Preventing Rear-End Crashes
Statistically speaking, if you or someone you know has been involved in a vehicle accident, there is a one-in-three chance it was a rear-end crash. These odds are based on statistics compiled by the National Highway Traffic Safety Administration that shows rear-end crashes account for 32 percent of vehicle crashes.1
The National Safety Council (NSC) estimates that there were more than 4.1 million rear-end collisions during 2014. These crashes resulted in more than 1.4 million injuries and 2,400 deaths.2
Why are rear-end crashes so common? Most drivers are likely to agree that distracted driving, vehicle speed, traffic congestion and aggressive driving are some of the main reasons.
While you can’t do much to change how other drivers behave, you do have control over your own driving. Here are five things you can do to help reduce your risk of being involved in a rear-end crash.
- Avoid distracted driving. Eating, reading, using a cell phone while driving…so many drivers drive while distracted that it seems perfectly acceptable. But is it safe? No. According to countless safety studies, distracted driving is a serious problem. The NSC estimates that cell phone use and texting while driving are to blame for one-quarter of all vehicle accidents3, including rear-end collisions. Concentrate on what’s happening around you when you drive. Save non-driving activities for when you are safely parked. You’ll be less likely to be involved in a rear-end collision.
- Maintain a safe following distance. Following too closely is one of the main causes of rear-end crashes. Automobile drivers are taught to maintain a three-second following distance. That’s considered safe for small passenger vehicles, but not for large trucks. At highway speed, a six-second following distance is necessary for large trucks.4
- Drive at a safe speed. Driving over the speed limit, faster than surrounding traffic or faster than road/weather conditions warrant can play an important role in rear-end collisions. Obviously, the faster you drive, the greater your stopping distance will be, so it’s important to drive at a speed that will allow you to react to hazards safely. Driving faster than road and weather conditions warrant also increases the risk of losing control of your vehicle. Speeding increases the likelihood that you will be tailgating other motorists, which can increase your risk of rear-ending another vehicle. Slowing down a little can help you maintain a safe following distance, especially in heavy traffic when other drivers cut in front of you.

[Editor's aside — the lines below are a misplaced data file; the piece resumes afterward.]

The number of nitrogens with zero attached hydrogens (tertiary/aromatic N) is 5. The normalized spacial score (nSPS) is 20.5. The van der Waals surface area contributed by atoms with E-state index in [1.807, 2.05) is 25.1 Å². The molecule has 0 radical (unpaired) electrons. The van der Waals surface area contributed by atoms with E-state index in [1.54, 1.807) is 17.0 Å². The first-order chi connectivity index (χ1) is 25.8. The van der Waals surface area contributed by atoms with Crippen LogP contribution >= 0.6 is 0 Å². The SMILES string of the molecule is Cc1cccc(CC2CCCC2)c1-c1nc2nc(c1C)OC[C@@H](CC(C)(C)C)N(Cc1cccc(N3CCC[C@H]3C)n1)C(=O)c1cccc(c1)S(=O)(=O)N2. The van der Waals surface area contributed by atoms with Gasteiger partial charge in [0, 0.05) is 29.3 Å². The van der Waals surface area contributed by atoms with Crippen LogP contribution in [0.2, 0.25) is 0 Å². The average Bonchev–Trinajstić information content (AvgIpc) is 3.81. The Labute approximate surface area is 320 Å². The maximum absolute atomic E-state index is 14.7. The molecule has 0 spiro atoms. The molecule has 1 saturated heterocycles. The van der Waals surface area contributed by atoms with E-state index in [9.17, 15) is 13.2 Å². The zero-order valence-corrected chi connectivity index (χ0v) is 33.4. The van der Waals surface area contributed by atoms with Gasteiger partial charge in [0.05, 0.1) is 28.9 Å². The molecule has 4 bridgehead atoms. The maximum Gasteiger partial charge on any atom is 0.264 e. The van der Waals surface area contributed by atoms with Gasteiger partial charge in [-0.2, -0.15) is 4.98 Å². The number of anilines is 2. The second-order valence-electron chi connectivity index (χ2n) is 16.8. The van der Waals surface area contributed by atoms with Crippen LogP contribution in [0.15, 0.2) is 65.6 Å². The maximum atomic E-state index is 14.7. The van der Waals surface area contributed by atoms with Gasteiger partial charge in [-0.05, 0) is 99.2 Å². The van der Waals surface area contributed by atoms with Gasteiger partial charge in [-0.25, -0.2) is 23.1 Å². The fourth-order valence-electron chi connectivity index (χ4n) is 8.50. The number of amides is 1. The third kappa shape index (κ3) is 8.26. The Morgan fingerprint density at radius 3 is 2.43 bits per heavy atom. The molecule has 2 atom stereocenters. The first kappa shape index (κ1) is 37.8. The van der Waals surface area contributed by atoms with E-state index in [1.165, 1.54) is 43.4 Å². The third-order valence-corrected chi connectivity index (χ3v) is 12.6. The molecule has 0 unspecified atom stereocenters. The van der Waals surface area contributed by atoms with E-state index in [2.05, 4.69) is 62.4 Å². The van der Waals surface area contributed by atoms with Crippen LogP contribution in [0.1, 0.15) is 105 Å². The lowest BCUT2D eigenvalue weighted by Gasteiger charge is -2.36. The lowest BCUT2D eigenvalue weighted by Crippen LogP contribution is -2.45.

- Don’t drive drowsy. Long hours behind the wheel and late-night driving can lead to fatigue and drowsiness, which can reduce your ability to perceive and react to hazards. Avoid fatigued and drowsy driving by taking breaks and getting the sleep you need. According to sleep experts, the average person needs seven to nine hours of sleep each day to be fully rested. If you have problems sleeping, or if you feel tired despite getting plenty of sleep, you could have a sleep disorder. Consult with your doctor to learn more about evaluation and treatment options.
- Avoid dangerous parking. When you park on the side of the road, you are asking for trouble. Many serious collisions occur when stopped vehicles on the side of the road are rear-ended. For this reason, parking along the side of the road is prohibited unless there is an emergency, or the area is a designated pull-off where parking is permitted. If you must stop on the side of the road for a legitimate emergency, pull as far away from the traveled portion of the roadway as is safely possible. Activate your four-way flashers and place emergency warning triangles around your vehicle promptly.
1 Traffic Safety Facts 2012, National Highway Traffic Safety Administration, 2014.
2 2016 Injury Facts, National Safety Council
3 2014 Injury Facts, National Safety Council
4 Tractor-Trailer Driver Handbook, Professional Truck Driver Institute of America, 1997.